Wednesday, August 18, 2010
P is for Play!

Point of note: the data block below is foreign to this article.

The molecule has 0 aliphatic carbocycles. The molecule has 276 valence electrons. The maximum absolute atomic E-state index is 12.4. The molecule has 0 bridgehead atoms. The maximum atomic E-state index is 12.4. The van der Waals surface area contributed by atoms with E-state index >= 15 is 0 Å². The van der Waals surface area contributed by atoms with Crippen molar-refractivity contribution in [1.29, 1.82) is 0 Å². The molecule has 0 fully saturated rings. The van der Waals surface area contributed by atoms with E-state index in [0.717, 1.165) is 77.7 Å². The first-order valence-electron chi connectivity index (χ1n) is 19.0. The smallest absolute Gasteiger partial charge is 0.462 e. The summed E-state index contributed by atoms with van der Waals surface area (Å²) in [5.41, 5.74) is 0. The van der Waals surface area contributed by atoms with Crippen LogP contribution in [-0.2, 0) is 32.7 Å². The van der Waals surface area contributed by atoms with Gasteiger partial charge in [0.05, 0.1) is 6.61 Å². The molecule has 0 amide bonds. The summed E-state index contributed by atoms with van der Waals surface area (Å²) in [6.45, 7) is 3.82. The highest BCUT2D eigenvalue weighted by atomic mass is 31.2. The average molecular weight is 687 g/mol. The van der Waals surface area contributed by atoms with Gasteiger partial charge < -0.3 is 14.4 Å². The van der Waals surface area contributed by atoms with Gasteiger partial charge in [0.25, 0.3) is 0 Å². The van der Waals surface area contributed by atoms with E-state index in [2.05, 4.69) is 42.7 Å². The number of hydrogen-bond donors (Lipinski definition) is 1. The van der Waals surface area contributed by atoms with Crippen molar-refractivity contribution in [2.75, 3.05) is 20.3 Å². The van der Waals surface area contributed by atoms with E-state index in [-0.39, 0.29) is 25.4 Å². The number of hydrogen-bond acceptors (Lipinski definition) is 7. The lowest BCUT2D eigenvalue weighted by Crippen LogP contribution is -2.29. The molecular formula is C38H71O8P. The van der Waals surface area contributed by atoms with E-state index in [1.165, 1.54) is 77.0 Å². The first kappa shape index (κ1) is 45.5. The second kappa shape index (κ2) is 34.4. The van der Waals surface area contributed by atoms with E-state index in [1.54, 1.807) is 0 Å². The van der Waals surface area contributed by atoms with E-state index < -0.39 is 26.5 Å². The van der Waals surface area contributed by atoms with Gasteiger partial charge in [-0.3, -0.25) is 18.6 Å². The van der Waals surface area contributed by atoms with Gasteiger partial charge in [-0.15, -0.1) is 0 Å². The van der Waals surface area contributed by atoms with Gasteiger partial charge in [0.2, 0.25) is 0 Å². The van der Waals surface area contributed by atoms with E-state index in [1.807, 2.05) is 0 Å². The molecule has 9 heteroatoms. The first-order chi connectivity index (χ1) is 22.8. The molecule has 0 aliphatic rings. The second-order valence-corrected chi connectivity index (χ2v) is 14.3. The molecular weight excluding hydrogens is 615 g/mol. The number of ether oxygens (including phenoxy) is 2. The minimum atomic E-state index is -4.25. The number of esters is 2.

I taught 5 years of special education before I came to kindergarten. When I decided to change, I stayed in the same school just moved rooms. Truthfully, I didn't really have any idea that kindergarten was so very different from 1982 when I was in K. I remember opening the door and seeing a very empty room- tables, desks, and chairs... but it certainly looked a lot different then I imagined! I dove in and I was happy to be teaching kindergarten and when they asked (usually the first week) "when do we play", I told them that we don't have time to play in kindergarten. My students made great progress through that stormy year (2 major hurricanes!). I heard from other kindergarten teachers about how we just didn't have time for housekeeping and dress up, that we had too much academics to cover, too many state and district mandates, too much curriculum to get through. And we didn't have time.. and I didn't have the supplies anyway and my kids were happy and thriving. But, over the next few years I began to realize that even if I didn't set up the environment for play, the kids still did! Math cubes turned into blocks and robots and cars, books and books buddies (stuffed animals) were mothered and played students and occasionally sat in "time out". Play Doh for building letters became pancakes and birthday cake. I would remind them the "job" they had to do at each center and discouraged the play. Still, my students thrived and seemed happy. I began to notice that I had more behavior issues then in the past. A lot of squabbles over not sharing, turn taking, waiting patiently. I had to do a lot more role playing and teaching about how to solve problems. As a kindergarten teacher I was used to seeing some of this, but it really seemed to me to be on the rise. Then I started reading about executive function in children. I started reading about how play is so important and that children are not getting as many opportunities to just play. I read a bunch of books by Vivian Paley and read a lot of articles about play. I knew that I had to make a few changes. First, I started asking my students to narrate stories, that I wrote down and we acted out. This activity took 10 minutes but I was told that it was the best part of the day by many students. Then I got the legos and the flannel board out to use in a rotation in centers. My oh my.. they were thrilled to have everyday access to these activities (they were previously used only in special circumstances). I have a 3 year old and the first words out her her mouth in the morning are usually, "Let's pretend...." I want my daughter to have opportunities to play and pretend and I want it for my students too. I haven't and can't and won't cut back on any of the rigorous academic requirements of kindergarten, but I have made some time for play. Now, when students ask me when it is time to play I can answer that we will be playing very soon! I love this article- 10 Reasons Play Can Make You Happy Healthy and More Productive.